4. New Mexico has always been in the news: from the Manhattan Project of J. Robert Oppenheimer at Los Alamos that produced the atom bomb, to Richard Branson’s recent Virgin Galactic space flights, the place has acquired a legendary reputation.

5. See an excellent biography by Lois P. Rudnick, “D.H. Lawrence’s New World Heroine: Mabel Dodge Luhan”, D.H. Lawrence Review, Volume 14, 1981, No.1, pages.85-120. See Sharyn Udall, Spud Johnson & Laughing Horse, Albuquerque: University of New Mexico Press, 1994; Mabel Dodge Luhan, Edge of the Taos Desert: An Escape to Reality, New York: Harcourt Brace and Company, 1937; rpt Albuquerque: University of New Mexico Press, 1987; Mabel Dodge Luhan, Winter in Taos, New York; Harcourt Brace and Company, 1935; rpt. Santa Fe: La Palomas, 2002.

6. https://www.merriam-webster.com › dictionary › count.

7. As a matter of fact, Taos and Santa Fe experienced the countercultures of the 1960s and 1970s, the latter through Dennis Hopper and friends.

8. See, D.H. Lawrence, Studies in Classic American Literature, Thomas Seltzer, 1923; rpt. Harmondsworth: Penguin Books, 1977, page 8.

9. The Symbolic Meaning: The Uncollected Versions of Studies in Classic American Literature, Ed. Armin Arnold with a Foreword by Harry T. Moore, London: Centaur Press,1962, page 1.

10. Theories of American Literature, Ed. Kartiganer and Griffith, New York: The Macmillan Company, 1972. Also see Michael Colacursio’s review essay, “The Symbolic and the Symptomatic: D.H. Lawrence in Recent American Criticism”, American Quarterly, Volume xxvii, October 1975, No.4, pages 486-501.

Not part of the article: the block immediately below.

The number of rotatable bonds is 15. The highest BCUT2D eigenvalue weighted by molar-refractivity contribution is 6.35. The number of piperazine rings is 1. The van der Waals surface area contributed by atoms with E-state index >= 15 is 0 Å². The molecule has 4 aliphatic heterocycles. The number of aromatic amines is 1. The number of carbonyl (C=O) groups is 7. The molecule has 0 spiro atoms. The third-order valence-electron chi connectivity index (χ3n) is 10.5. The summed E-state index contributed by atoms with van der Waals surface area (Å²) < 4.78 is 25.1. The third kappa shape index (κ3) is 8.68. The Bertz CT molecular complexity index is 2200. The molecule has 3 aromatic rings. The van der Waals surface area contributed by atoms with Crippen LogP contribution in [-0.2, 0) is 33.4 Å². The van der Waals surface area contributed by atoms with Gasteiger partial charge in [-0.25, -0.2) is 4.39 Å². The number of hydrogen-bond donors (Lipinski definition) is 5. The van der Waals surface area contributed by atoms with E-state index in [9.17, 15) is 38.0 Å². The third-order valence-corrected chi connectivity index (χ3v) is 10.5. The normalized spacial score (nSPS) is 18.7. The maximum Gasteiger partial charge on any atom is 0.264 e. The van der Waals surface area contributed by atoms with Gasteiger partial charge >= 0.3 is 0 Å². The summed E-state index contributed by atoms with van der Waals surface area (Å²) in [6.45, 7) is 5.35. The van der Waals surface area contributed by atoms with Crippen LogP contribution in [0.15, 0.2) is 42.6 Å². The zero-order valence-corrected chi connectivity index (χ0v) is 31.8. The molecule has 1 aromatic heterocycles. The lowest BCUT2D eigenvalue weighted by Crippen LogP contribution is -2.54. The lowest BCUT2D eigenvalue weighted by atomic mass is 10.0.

11. The Frontier Experience: A Reader’s Guide to the Life and Literature of the American West, Ed. John Tuska, London: McFarland, 1984.

12. Russell Reising, The Unusable Past: Theory and Study of American Literature, New York: Methuen, 1986. Also see, Paul Lauter, “Race and Gender in the Shaping of the American Literary Canon: A Case Study from the Twenties”, Feminist Studies, Volume 9, No. 3, 1983, page 435.

13. The eight authors in D.H. Lawrence’s Studies in Classic American Literature are: Benjamin Franklin, St John de Crevecour, James Fenimore Cooper, Edgar Allan Poe, Nathaniel Hawthorne, Dana, Herman Melville and Walt Whitman.

14. See T.S. Eliot, “American Literature and the American Language”, address delivered at Washington University, St Louis, Missouri, June 9, 1953.

15. See Leslie Fiedler, The Return of the Vanishing American, New York: Stein and Xay, 1968; Richard Slotkin, Regeneration through Violence: The Myth of the American Frontier, 1600-1860, Middleton, Wesleyan University Press,1973; Frederick C. Crews, Sins of the Fathers: Hawthorne’s Psychological Themes, New York: Oxford University Press, 1966; David Cavitch, D.H. Lawrence and the New World, New York: Oxford University Press,1969; Keith Sagar, D.H. Lawrence and New Mexico, Salt Lake City: Peregrine Smith Books, 1982.

16. The Symbolic Meaning: The Uncollected Versions of Studies in Classic American Literature, op. cit.

17. Ibid., page xi.

18. Gerald M. Lacy, Ed. Letters to Thomas & Adele Seltzer by D.H. Lawrence, Black Sparrow Press, 1976, page 27.

19. Harry T. Moore, Ed. The Collected Letters of D.H. Lawrence, Viking, 1962, pages 671-672.

20. Ibid., pages 720-722.

21. D.H. Lawrence, “Certain Indians and an Englishman,” first published in The New York Times, December 24, 1922.

23. See Sachidananda Mohanty, Lawrence’s Leadership Politics and the Defeat of Fascism, Delhi: Academic Foundation, 1993 for a treatment of the subject.

24. See Peter Preston, A D.H. Lawrence Chronology, London: St Martin’s Press, 1994. page 169. Thanks to the late Professor Preston for a copy of the book received at Nottingham in 1999.